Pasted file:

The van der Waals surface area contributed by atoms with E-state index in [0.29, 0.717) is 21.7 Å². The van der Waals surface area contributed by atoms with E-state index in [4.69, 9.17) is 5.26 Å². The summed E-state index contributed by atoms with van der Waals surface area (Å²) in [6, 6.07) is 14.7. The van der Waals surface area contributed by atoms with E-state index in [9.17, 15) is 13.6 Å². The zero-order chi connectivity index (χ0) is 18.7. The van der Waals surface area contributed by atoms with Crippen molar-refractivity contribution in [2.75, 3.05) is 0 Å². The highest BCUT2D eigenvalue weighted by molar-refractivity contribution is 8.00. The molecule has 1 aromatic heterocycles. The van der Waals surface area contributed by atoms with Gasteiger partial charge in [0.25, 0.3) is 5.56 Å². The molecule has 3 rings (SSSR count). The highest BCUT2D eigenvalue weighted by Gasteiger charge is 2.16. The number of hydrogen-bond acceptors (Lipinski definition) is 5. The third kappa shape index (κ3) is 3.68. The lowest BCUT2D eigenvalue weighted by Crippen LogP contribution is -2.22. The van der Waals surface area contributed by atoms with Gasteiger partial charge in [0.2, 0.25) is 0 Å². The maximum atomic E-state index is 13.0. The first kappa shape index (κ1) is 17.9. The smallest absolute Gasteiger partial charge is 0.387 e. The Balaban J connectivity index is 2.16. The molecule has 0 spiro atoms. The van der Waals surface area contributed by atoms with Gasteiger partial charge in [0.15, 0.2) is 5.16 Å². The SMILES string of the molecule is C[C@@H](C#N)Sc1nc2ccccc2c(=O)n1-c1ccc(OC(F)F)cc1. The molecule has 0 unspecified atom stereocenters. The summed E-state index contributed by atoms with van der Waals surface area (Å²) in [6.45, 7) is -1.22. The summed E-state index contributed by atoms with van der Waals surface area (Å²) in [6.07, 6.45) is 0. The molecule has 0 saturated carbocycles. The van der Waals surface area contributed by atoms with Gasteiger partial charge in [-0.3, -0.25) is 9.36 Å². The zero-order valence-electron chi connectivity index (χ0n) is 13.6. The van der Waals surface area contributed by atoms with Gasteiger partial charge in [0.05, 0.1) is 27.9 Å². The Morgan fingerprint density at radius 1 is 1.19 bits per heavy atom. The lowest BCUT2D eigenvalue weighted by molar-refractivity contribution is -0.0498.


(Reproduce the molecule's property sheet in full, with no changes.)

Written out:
The van der Waals surface area contributed by atoms with E-state index in [0.29, 0.717) is 21.7 Å². The van der Waals surface area contributed by atoms with E-state index in [4.69, 9.17) is 5.26 Å². The summed E-state index contributed by atoms with van der Waals surface area (Å²) in [6, 6.07) is 14.7. The van der Waals surface area contributed by atoms with E-state index in [9.17, 15) is 13.6 Å². The zero-order chi connectivity index (χ0) is 18.7. The van der Waals surface area contributed by atoms with Crippen molar-refractivity contribution in [2.75, 3.05) is 0 Å². The highest BCUT2D eigenvalue weighted by molar-refractivity contribution is 8.00. The molecule has 1 aromatic heterocycles. The van der Waals surface area contributed by atoms with Gasteiger partial charge in [0.25, 0.3) is 5.56 Å². The molecule has 3 rings (SSSR count). The highest BCUT2D eigenvalue weighted by Gasteiger charge is 2.16. The number of hydrogen-bond acceptors (Lipinski definition) is 5. The third kappa shape index (κ3) is 3.68. The lowest BCUT2D eigenvalue weighted by Crippen LogP contribution is -2.22. The van der Waals surface area contributed by atoms with Gasteiger partial charge in [0.2, 0.25) is 0 Å². The maximum atomic E-state index is 13.0. The first kappa shape index (κ1) is 17.9. The smallest absolute Gasteiger partial charge is 0.387 e. The Balaban J connectivity index is 2.16. The molecule has 0 spiro atoms. The van der Waals surface area contributed by atoms with Gasteiger partial charge in [0.15, 0.2) is 5.16 Å². The SMILES string of the molecule is C[C@@H](C#N)Sc1nc2ccccc2c(=O)n1-c1ccc(OC(F)F)cc1. The molecule has 0 unspecified atom stereocenters. The summed E-state index contributed by atoms with van der Waals surface area (Å²) in [6.45, 7) is -1.22. The summed E-state index contributed by atoms with van der Waals surface area (Å²) in [6.07, 6.45) is 0. The molecule has 0 saturated carbocycles. The van der Waals surface area contributed by atoms with Gasteiger partial charge in [-0.3, -0.25) is 9.36 Å². The zero-order valence-electron chi connectivity index (χ0n) is 13.6. The van der Waals surface area contributed by atoms with Gasteiger partial charge in [0.05, 0.1) is 27.9 Å². The Morgan fingerprint density at radius 1 is 1.19 bits per heavy atom. The lowest BCUT2D eigenvalue weighted by molar-refractivity contribution is -0.0498.